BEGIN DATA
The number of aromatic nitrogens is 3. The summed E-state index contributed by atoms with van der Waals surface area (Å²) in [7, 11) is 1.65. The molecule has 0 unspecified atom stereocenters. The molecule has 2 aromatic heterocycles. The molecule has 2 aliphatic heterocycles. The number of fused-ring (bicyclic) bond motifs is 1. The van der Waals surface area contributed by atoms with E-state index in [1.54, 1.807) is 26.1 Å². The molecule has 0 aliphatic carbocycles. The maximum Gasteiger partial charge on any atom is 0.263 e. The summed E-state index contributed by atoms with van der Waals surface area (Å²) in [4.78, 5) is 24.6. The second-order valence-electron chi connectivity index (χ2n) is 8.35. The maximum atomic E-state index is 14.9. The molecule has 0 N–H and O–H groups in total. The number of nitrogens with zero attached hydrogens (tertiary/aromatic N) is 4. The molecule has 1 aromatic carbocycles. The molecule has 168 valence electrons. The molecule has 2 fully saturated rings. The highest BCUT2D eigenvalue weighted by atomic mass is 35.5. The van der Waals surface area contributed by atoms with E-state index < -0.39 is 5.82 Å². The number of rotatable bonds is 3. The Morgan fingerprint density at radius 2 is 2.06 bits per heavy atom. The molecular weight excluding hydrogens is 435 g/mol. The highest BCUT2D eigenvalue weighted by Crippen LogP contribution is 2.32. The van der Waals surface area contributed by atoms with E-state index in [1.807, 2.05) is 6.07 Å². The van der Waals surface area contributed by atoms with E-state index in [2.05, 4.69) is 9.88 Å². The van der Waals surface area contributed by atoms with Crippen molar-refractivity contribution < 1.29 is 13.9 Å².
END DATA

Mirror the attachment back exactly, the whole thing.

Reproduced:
The number of aromatic nitrogens is 3. The summed E-state index contributed by atoms with van der Waals surface area (Å²) in [7, 11) is 1.65. The molecule has 0 unspecified atom stereocenters. The molecule has 2 aromatic heterocycles. The molecule has 2 aliphatic heterocycles. The number of fused-ring (bicyclic) bond motifs is 1. The van der Waals surface area contributed by atoms with E-state index in [1.54, 1.807) is 26.1 Å². The molecule has 0 aliphatic carbocycles. The maximum Gasteiger partial charge on any atom is 0.263 e. The summed E-state index contributed by atoms with van der Waals surface area (Å²) in [4.78, 5) is 24.6. The second-order valence-electron chi connectivity index (χ2n) is 8.35. The maximum atomic E-state index is 14.9. The molecule has 0 N–H and O–H groups in total. The number of nitrogens with zero attached hydrogens (tertiary/aromatic N) is 4. The molecule has 1 aromatic carbocycles. The molecule has 168 valence electrons. The molecule has 2 fully saturated rings. The highest BCUT2D eigenvalue weighted by atomic mass is 35.5. The van der Waals surface area contributed by atoms with E-state index < -0.39 is 5.82 Å². The number of rotatable bonds is 3. The Morgan fingerprint density at radius 2 is 2.06 bits per heavy atom. The molecular weight excluding hydrogens is 435 g/mol. The highest BCUT2D eigenvalue weighted by Crippen LogP contribution is 2.32. The van der Waals surface area contributed by atoms with E-state index in [1.807, 2.05) is 6.07 Å². The van der Waals surface area contributed by atoms with E-state index in [2.05, 4.69) is 9.88 Å². The van der Waals surface area contributed by atoms with Crippen molar-refractivity contribution < 1.29 is 13.9 Å².